Sunday, 3 February 2013
Fauziya Kassindja's harrowing story begins in Togo, Africa, where she enjoyed a sheltered childhood, shielded by her progressive father from the tribal practice of polygamy and genital mutilation. But when her father died in 1993, Fauziya's life changed dramatically. At the age of seventeen, she was forced to marry a man she barely knew who already had three wives, and prepare for the tribal ritual practice of genital mutilation - a practice that is performed without painkillers or antibiotics. But hours before the ritual was to take place, Fauziya's sister helped her escape to Germany, and from there she travelled to the United States seeking asylum - and freedom. Instead she was stripped, shackled and imprisoned for sixteen months by the Immigration and Naturalization Service.
Enter Layli Miller Bashir, a twenty-three-year-old law student who took on Fauziya's case. When the two women met, Layli found a broken, emaciated girl with whom she forged an extraordinary friendship. Putting her heart into Fauziya's case, Layli enlisted help from the American University International Human Rights Clinic. The clinic's acting director Karen Musalo, an expert in refugee law, assembled a team to fight on Fauziya's behalf. Ultimately, in a landmark decision that has given hope to many seeking asylum on the grounds of gender-based persecution, Fauziya was granted asylum on 13 June 1996.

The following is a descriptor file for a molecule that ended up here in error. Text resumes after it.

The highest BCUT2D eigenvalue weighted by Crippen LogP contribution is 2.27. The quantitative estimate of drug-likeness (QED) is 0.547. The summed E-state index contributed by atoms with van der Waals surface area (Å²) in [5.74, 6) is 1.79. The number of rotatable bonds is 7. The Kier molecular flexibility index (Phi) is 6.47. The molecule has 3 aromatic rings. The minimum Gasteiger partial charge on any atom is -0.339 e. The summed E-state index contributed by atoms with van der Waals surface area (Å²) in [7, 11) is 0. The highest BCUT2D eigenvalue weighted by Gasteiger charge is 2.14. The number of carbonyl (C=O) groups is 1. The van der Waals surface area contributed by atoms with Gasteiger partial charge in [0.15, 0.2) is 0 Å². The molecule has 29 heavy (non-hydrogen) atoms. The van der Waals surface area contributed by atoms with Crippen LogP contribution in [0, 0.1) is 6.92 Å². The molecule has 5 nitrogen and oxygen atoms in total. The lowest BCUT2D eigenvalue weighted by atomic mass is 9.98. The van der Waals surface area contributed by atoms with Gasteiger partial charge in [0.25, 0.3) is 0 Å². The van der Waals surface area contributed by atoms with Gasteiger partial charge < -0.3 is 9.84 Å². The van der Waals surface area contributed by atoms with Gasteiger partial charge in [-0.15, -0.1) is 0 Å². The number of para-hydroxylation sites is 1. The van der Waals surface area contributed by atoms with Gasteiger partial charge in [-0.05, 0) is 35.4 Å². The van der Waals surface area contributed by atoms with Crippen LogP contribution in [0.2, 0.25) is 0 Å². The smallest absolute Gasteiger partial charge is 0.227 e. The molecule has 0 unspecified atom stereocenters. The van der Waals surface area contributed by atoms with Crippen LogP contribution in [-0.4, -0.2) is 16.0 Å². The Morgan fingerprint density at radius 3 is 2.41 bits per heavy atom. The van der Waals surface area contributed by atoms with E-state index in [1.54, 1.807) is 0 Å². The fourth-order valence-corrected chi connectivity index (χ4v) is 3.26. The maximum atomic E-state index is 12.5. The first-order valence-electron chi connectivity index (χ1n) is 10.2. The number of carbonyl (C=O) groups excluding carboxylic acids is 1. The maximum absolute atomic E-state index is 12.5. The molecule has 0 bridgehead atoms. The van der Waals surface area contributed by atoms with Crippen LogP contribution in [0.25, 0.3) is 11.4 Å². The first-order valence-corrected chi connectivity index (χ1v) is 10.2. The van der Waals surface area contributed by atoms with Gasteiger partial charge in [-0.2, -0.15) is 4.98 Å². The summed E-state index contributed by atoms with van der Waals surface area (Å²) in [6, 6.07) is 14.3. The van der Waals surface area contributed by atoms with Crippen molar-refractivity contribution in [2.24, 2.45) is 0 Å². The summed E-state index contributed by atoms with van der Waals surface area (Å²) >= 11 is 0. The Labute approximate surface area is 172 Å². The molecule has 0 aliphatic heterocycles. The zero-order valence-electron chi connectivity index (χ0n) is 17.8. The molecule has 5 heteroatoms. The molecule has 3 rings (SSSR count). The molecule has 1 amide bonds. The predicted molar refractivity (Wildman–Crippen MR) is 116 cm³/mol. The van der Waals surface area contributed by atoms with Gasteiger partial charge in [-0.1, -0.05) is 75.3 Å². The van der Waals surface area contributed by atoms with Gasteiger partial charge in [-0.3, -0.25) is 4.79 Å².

Here, for the first time, is Fauziya's dramatic personal story, told in her own words, vividly detailing her life as a young woman in Togo and her nightmarish day-to-day existence in American prisons. It is a story of faith and freedom, courage and inspiration - one that you will not easily forget.
This is an incredible book, certainly the best that I have read in a long, long while. It tells the true story of a young Togolese woman (Fauziya) who was forced to flee her own country for the US and claim political asylum in order to avoid a forced polygamous marriage and female circumcison. Her case made legal history and set a precedant in the US as the first woman to be granted asylum on these grounds.
The first few chapters are a bit drawn out, but provide much needed background information about her family life and particularly her relationship with her father. This is necessary to help the reader get her story into perspective. Her father was a somewhat progressive man by Togolese standards, who rebelled against many of his tribes (Togo in common with many African countries is steeped in tribal traditions) traditions, most notably female circumcison. Fauziya's sisters all managed to avoid this practise by marrying men from differing tribes with different customs, but when her father died unexpectedly shortly after Fauziya's 17th birthday, she became the legal guardian of her aunt and uncle, who were not so progressive. Her mother, whom the aunt and uncle had never approved of, was turned out of the house, and so was unable to protect her either. They allowed her to stay at school for a while, but then the bombshell hit, she was to marry a man almost three times her age, who already had three wives, and at the same time be "cut" (cirumcised).